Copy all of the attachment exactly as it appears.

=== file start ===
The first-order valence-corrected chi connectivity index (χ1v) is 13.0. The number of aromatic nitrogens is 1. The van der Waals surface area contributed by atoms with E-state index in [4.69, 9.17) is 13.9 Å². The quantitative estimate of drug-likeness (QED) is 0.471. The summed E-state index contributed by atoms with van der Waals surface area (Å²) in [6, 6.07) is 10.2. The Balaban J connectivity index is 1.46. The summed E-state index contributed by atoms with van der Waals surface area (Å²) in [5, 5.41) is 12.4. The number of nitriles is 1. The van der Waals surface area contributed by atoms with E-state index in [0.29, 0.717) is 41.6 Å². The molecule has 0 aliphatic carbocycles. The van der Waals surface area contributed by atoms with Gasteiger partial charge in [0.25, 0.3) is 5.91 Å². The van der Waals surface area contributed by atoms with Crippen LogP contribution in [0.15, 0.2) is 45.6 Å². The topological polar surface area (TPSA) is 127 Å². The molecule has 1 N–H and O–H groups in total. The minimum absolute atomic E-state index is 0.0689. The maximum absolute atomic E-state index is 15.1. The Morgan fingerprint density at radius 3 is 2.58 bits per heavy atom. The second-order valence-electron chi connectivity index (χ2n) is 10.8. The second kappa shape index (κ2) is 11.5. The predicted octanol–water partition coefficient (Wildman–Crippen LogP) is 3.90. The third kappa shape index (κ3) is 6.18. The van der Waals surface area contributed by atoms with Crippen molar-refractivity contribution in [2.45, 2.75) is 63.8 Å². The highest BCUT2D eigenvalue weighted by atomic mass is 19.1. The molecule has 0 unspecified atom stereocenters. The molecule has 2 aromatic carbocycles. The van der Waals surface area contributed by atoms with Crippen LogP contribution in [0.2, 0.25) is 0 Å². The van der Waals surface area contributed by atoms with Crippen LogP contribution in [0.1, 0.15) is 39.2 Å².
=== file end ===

The first-order valence-corrected chi connectivity index (χ1v) is 13.0. The number of aromatic nitrogens is 1. The van der Waals surface area contributed by atoms with E-state index in [4.69, 9.17) is 13.9 Å². The quantitative estimate of drug-likeness (QED) is 0.471. The summed E-state index contributed by atoms with van der Waals surface area (Å²) in [6, 6.07) is 10.2. The Balaban J connectivity index is 1.46. The summed E-state index contributed by atoms with van der Waals surface area (Å²) in [5, 5.41) is 12.4. The number of nitriles is 1. The van der Waals surface area contributed by atoms with E-state index in [0.29, 0.717) is 41.6 Å². The molecule has 0 aliphatic carbocycles. The van der Waals surface area contributed by atoms with Gasteiger partial charge in [0.25, 0.3) is 5.91 Å². The van der Waals surface area contributed by atoms with Crippen LogP contribution in [0.15, 0.2) is 45.6 Å². The topological polar surface area (TPSA) is 127 Å². The molecule has 1 N–H and O–H groups in total. The minimum absolute atomic E-state index is 0.0689. The maximum absolute atomic E-state index is 15.1. The Morgan fingerprint density at radius 3 is 2.58 bits per heavy atom. The second-order valence-electron chi connectivity index (χ2n) is 10.8. The second kappa shape index (κ2) is 11.5. The predicted octanol–water partition coefficient (Wildman–Crippen LogP) is 3.90. The third kappa shape index (κ3) is 6.18. The van der Waals surface area contributed by atoms with Crippen molar-refractivity contribution in [2.45, 2.75) is 63.8 Å². The highest BCUT2D eigenvalue weighted by atomic mass is 19.1. The molecule has 0 unspecified atom stereocenters. The molecule has 2 aromatic carbocycles. The van der Waals surface area contributed by atoms with Crippen LogP contribution in [0.2, 0.25) is 0 Å². The van der Waals surface area contributed by atoms with Crippen LogP contribution in [0.1, 0.15) is 39.2 Å².